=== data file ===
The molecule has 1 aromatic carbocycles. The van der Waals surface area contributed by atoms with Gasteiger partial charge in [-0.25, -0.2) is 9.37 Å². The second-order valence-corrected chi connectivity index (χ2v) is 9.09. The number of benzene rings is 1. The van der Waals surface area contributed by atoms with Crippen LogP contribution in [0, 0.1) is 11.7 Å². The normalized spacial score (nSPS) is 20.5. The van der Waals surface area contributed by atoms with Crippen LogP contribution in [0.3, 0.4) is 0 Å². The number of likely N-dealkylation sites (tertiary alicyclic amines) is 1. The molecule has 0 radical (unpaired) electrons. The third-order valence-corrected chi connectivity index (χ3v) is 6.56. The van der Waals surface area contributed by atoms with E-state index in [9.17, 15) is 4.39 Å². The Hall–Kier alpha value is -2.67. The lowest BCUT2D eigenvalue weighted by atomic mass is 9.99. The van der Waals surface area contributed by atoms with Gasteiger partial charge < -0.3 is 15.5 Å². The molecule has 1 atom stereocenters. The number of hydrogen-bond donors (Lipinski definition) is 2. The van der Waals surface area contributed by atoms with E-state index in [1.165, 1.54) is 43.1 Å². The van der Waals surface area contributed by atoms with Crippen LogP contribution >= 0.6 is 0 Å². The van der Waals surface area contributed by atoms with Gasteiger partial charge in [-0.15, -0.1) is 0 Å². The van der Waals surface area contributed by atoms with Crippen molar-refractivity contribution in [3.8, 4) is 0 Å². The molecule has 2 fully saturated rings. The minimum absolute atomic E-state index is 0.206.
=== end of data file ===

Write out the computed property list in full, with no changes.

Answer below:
The molecule has 1 aromatic carbocycles. The van der Waals surface area contributed by atoms with Gasteiger partial charge in [-0.25, -0.2) is 9.37 Å². The second-order valence-corrected chi connectivity index (χ2v) is 9.09. The number of benzene rings is 1. The van der Waals surface area contributed by atoms with Crippen LogP contribution in [0, 0.1) is 11.7 Å². The normalized spacial score (nSPS) is 20.5. The van der Waals surface area contributed by atoms with Crippen LogP contribution in [0.3, 0.4) is 0 Å². The number of likely N-dealkylation sites (tertiary alicyclic amines) is 1. The molecule has 0 radical (unpaired) electrons. The third-order valence-corrected chi connectivity index (χ3v) is 6.56. The van der Waals surface area contributed by atoms with E-state index in [9.17, 15) is 4.39 Å². The Hall–Kier alpha value is -2.67. The lowest BCUT2D eigenvalue weighted by atomic mass is 9.99. The van der Waals surface area contributed by atoms with Gasteiger partial charge < -0.3 is 15.5 Å². The molecule has 1 atom stereocenters. The number of hydrogen-bond donors (Lipinski definition) is 2. The van der Waals surface area contributed by atoms with E-state index in [1.165, 1.54) is 43.1 Å². The van der Waals surface area contributed by atoms with Crippen LogP contribution >= 0.6 is 0 Å². The van der Waals surface area contributed by atoms with Gasteiger partial charge in [-0.15, -0.1) is 0 Å². The van der Waals surface area contributed by atoms with Crippen molar-refractivity contribution in [3.8, 4) is 0 Å². The molecule has 2 fully saturated rings. The minimum absolute atomic E-state index is 0.206.